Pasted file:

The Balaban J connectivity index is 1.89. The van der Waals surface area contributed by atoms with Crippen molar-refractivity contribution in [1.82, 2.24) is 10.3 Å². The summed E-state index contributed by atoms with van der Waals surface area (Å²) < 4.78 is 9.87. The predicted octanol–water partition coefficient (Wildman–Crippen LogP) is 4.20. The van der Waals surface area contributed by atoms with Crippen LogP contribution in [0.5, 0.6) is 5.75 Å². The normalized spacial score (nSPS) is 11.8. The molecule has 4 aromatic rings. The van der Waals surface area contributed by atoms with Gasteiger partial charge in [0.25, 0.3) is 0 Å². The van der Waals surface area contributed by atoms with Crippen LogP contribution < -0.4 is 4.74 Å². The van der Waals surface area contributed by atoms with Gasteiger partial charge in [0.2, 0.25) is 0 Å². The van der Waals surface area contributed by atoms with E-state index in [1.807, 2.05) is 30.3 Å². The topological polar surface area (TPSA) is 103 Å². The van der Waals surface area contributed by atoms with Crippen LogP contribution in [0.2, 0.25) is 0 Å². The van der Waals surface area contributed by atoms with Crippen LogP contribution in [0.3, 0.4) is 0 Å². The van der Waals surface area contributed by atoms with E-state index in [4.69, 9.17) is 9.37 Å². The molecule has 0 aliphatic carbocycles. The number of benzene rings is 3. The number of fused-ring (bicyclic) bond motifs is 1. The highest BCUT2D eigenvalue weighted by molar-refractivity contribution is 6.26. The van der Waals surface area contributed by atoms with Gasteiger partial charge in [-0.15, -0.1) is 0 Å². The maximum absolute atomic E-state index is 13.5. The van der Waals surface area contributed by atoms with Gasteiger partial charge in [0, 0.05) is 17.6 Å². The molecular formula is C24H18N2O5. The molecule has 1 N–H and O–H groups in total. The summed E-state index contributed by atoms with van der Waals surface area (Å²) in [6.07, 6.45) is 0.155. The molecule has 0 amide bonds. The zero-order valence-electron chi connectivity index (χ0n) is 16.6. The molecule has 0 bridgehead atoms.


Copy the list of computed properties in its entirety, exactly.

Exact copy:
The Balaban J connectivity index is 1.89. The van der Waals surface area contributed by atoms with Crippen molar-refractivity contribution in [1.82, 2.24) is 10.3 Å². The summed E-state index contributed by atoms with van der Waals surface area (Å²) < 4.78 is 9.87. The predicted octanol–water partition coefficient (Wildman–Crippen LogP) is 4.20. The van der Waals surface area contributed by atoms with Crippen LogP contribution in [0.5, 0.6) is 5.75 Å². The normalized spacial score (nSPS) is 11.8. The molecule has 4 aromatic rings. The van der Waals surface area contributed by atoms with Gasteiger partial charge in [0.25, 0.3) is 0 Å². The van der Waals surface area contributed by atoms with Crippen LogP contribution < -0.4 is 4.74 Å². The van der Waals surface area contributed by atoms with Gasteiger partial charge in [0.2, 0.25) is 0 Å². The van der Waals surface area contributed by atoms with E-state index in [1.807, 2.05) is 30.3 Å². The topological polar surface area (TPSA) is 103 Å². The van der Waals surface area contributed by atoms with Crippen LogP contribution in [0.2, 0.25) is 0 Å². The van der Waals surface area contributed by atoms with Crippen LogP contribution in [0.3, 0.4) is 0 Å². The van der Waals surface area contributed by atoms with E-state index in [4.69, 9.17) is 9.37 Å². The molecule has 0 aliphatic carbocycles. The number of benzene rings is 3. The number of fused-ring (bicyclic) bond motifs is 1. The highest BCUT2D eigenvalue weighted by molar-refractivity contribution is 6.26. The van der Waals surface area contributed by atoms with Gasteiger partial charge in [-0.15, -0.1) is 0 Å². The maximum absolute atomic E-state index is 13.5. The van der Waals surface area contributed by atoms with Gasteiger partial charge in [0, 0.05) is 17.6 Å². The molecular formula is C24H18N2O5. The molecule has 1 N–H and O–H groups in total. The summed E-state index contributed by atoms with van der Waals surface area (Å²) in [6.07, 6.45) is 0.155. The molecule has 0 amide bonds. The zero-order valence-electron chi connectivity index (χ0n) is 16.6. The molecule has 0 bridgehead atoms.